Raetz, St.; Schmidt, T. O. B.; Czesla, S.; Klocová, T.; Holmes, L.; Errmann, R.; Kitze, M.; Fernández, M.; Sota, A.; Briceño, C.; Hernández, J.; Downes, J. J.; Dimitrov, D. P.; Kjurkchieva, D.; Radeva, V.; Wu, Z.-Y.; Zhou, X.; Takahashi, H.; Henych, T.; Seeliger, M.; Mugrauer, M.; Adam, Ch.; Marka, C.; Schmidt, J. G.; Hohle, M. M.; Ginski, Ch.; Pribulla, T.; Trepl, L.; Moualla, M.; Pawellek, N.; Gelszinnis, J.; Buder, S.; Masda, S.; Maciejewski, G.; Neuhäuser, R.
Monthly Notices of the Royal Astronomical Society, Volume 460, Issue 3, p.2834-2852 (2016).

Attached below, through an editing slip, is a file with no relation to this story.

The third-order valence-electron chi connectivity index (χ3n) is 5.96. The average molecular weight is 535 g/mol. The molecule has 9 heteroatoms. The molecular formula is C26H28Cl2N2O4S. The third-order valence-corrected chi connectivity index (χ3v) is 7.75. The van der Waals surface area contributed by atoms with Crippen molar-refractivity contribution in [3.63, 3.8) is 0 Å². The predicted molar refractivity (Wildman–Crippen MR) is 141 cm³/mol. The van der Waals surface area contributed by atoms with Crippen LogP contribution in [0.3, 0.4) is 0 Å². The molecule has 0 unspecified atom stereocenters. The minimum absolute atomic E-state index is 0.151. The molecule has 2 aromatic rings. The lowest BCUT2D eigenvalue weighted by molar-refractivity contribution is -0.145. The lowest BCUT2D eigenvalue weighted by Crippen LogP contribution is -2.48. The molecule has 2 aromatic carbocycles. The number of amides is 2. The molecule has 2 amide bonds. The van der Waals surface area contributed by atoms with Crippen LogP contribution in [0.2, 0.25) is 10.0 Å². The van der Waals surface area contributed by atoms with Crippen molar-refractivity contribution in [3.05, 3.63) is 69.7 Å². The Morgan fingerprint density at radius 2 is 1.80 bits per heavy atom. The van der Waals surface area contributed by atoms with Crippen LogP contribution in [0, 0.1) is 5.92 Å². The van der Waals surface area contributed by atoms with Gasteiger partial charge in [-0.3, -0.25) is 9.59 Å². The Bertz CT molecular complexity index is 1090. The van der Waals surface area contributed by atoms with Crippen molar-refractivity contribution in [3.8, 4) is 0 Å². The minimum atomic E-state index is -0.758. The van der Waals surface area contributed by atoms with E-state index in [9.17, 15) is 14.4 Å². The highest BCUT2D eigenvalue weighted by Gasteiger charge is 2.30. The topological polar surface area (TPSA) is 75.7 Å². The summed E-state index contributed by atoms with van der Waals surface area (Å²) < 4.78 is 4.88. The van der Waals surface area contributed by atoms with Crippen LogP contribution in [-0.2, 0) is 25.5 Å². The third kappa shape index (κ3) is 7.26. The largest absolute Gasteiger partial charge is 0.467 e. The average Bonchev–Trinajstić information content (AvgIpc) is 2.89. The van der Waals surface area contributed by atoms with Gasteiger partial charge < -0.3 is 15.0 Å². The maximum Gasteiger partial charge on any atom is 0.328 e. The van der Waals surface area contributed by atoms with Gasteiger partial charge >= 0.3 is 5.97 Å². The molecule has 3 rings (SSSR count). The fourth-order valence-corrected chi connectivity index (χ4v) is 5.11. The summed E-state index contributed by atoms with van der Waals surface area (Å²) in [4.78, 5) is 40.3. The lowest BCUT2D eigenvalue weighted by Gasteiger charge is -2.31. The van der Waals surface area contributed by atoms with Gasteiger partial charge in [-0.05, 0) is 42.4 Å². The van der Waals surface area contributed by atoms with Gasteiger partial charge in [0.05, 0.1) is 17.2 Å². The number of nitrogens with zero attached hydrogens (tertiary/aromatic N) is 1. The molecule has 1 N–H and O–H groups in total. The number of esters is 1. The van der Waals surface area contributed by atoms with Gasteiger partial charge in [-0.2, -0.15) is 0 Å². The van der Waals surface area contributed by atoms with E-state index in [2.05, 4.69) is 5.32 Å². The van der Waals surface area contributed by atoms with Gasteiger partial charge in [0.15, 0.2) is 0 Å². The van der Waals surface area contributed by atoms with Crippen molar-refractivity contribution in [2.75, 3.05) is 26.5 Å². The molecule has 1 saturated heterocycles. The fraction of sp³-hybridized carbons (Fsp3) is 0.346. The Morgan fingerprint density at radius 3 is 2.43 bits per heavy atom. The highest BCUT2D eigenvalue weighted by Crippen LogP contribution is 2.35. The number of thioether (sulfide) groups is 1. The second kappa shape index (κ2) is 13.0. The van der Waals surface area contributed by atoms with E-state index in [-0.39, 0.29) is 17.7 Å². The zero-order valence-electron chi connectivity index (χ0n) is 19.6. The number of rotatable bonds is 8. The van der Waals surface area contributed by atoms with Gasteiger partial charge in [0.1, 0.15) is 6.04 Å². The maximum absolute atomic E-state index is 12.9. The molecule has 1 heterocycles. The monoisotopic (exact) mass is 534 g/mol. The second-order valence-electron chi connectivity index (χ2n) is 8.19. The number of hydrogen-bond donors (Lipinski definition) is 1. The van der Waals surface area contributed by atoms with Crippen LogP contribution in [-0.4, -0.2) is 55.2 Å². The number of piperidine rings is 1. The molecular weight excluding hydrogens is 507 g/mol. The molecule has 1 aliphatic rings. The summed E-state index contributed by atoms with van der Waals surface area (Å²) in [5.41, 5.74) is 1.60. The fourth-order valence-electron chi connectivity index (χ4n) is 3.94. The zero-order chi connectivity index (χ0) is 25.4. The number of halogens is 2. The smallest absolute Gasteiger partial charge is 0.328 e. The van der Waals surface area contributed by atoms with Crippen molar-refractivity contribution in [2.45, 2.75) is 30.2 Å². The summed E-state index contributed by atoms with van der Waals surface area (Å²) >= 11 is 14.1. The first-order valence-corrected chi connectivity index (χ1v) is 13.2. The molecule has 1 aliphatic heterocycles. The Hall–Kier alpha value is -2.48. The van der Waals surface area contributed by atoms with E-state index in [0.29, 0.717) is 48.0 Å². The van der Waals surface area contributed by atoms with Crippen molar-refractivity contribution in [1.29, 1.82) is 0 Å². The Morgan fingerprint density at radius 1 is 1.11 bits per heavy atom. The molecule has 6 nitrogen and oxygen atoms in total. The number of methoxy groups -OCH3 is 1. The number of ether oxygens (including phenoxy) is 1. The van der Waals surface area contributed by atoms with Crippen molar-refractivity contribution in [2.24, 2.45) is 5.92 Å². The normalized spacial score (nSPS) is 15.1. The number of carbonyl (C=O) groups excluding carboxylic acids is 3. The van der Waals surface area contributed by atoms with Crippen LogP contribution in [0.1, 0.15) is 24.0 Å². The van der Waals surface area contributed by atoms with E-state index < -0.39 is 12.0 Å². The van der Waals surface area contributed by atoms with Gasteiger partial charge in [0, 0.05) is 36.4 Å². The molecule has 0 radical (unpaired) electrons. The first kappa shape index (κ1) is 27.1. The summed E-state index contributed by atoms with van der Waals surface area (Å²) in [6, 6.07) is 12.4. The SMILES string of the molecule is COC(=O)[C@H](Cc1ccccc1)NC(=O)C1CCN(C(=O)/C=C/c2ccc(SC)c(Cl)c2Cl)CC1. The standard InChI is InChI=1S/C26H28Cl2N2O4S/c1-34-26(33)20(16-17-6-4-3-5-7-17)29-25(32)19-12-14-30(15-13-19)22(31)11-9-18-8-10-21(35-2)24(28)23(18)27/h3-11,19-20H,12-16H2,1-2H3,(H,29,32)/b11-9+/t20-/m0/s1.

CVSO 30 is a unique young low-mass system, because, for the first time, a close-in transiting and a wide directly imaged planet candidates are found around a common host star. The inner companion, CVSO 30 b, is the first possible young transiting planet orbiting a previously known weak-lined T Tauri star. With five telescopes of the `Young Exoplanet Transit Initiative' located in Asia, Europe and South America, we monitored CVSO 30 over three years in a total of 144 nights and detected 33 fading events. In two more seasons we carried out follow-up observations with three telescopes. We can confirm that there is a change in the shape of the fading event between different observations and that the fading event even disappears and reappears. A total of 38 fading event light curves were simultaneously modelled. We derived the planetary, stellar and geometrical properties of the system and found them slightly smaller but in agreement with the values from the discovery paper. The period of the fading event was found to be 1.36 s shorter and 100 times more precise than the previous published value. If CVSO 30 b would be a giant planet on a precessing orbit, which we cannot confirm, yet, the precession period may be shorter than previously thought. But if confirmed as a planet it would be the youngest transiting planet ever detected and will provide important constraints on planet formation and migration time-scales.